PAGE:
A dataset provided by the European Space Agency

Name 086455
Title Revealing the disc-jet connection at super-Eddington accretion rates
URL

https://nxsa.esac.esa.int/nxsa-sl/servlet/data-action-aio?obsno=0864550201
https://nxsa.esac.esa.int/nxsa-sl/servlet/data-action-aio?obsno=0864550301
https://nxsa.esac.esa.int/nxsa-sl/servlet/data-action-aio?obsno=0864550401
https://nxsa.esac.esa.int/nxsa-sl/servlet/data-action-aio?obsno=0864550501
https://nxsa.esac.esa.int/nxsa-sl/servlet/data-action-aio?obsno=0864550601
https://nxsa.esac.esa.int/nxsa-sl/servlet/data-action-aio?obsno=0864550701
https://nxsa.esac.esa.int/nxsa-sl/servlet/data-action-aio?obsno=0864550801
https://nxsa.esac.esa.int/nxsa-sl/servlet/data-action-aio?obsno=0864550901
https://nxsa.esac.esa.int/nxsa-sl/servlet/data-action-aio?obsno=0864551101
https://nxsa.esac.esa.int/nxsa-sl/servlet/data-action-aio?obsno=0864551201

DOI https://doi.org/10.5270/esa-[xxxxxxx]
Author Dr Matthew Middleton
Description One of the biggest mysteries in modern astrophysics is the mechanism driving the launching of jets from compact objects. Observing how jets which accompany super-Eddington accretion couple to the inflow, will test the physics of the launching and yield a major step forwards in our understanding. We have recently shown that the radio core of the ULX, Ho II X-1 varies on timescales of mins-days, allowing us to probe this coupling for the first time. XMM-Newton and VLA together are the only instruments capable of delivering this ground-breaking science and for which we are proposing a series of 10 simultaneous observations. To place the physics of the coupling into context, we are also requesting a series of Swift snapshots which we will match with AMI observations at 16 GHz.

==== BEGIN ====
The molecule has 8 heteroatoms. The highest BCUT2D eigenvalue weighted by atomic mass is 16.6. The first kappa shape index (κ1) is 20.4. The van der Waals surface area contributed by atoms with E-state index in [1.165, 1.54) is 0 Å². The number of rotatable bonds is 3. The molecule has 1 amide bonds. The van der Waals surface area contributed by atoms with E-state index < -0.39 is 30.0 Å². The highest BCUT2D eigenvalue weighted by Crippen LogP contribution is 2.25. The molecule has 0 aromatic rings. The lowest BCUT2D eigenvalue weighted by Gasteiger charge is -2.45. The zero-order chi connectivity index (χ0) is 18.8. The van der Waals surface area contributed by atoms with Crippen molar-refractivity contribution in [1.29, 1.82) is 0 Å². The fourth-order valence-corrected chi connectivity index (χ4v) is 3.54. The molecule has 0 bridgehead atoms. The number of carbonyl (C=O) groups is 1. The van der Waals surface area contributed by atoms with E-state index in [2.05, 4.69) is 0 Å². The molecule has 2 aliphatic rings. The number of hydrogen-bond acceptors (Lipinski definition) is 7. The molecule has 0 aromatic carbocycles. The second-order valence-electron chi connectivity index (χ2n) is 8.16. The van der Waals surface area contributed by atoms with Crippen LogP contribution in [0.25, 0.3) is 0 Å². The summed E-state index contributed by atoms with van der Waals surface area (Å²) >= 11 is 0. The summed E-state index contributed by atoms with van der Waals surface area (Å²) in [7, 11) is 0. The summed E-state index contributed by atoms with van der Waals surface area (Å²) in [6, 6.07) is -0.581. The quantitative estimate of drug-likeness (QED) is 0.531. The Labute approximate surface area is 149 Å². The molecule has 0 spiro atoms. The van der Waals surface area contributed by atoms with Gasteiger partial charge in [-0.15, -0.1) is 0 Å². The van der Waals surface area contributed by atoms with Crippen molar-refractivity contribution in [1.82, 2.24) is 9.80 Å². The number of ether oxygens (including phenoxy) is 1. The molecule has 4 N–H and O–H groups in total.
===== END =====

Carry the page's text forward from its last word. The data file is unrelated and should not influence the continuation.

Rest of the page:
Publication No observations found associated with the current proposal
Instrument EMOS1, EMOS2, EPN, OM, RGS1, RGS2
Temporal Coverage 2021-03-08T00:33:39Z/2021-04-13T05:18:05Z
Version 19.16_20210326_1200
Mission Description The European Space Agency's (ESA) X-ray Multi-Mirror Mission (XMM-Newton) was launched by an Ariane 504 on December 10th 1999. XMM-Newton is ESA's second cornerstone of the Horizon 2000 Science Programme. It carries 3 high throughput X-ray telescopes with an unprecedented effective area, and an optical monitor, the first flown on a X-ray observatory. The large collecting area and ability to make long uninterrupted exposures provide highly sensitive observations.
Since Earth's atmosphere blocks out all X-rays, only a telescope in space can detect and study celestial X-ray sources. The XMM-Newton mission is helping scientists to solve a number of cosmic mysteries, ranging from the enigmatic black holes to the origins of the Universe itself. Observing time on XMM-Newton is being made available to the scientific community, applying for observational periods on a competitive basis.
Creator Contact https://www.cosmos.esa.int/web/xmm-newton/xmm-newton-helpdesk
Date Published 2022-05-19T00:00:00Z
Publisher And Registrant European Space Agency
Credit Guidelines European Space Agency, 2022-05-19T00:00:00Z, 086455, 19.16_20210326_1200. https://doi.org/10.5270/esa-[xxxxxxx]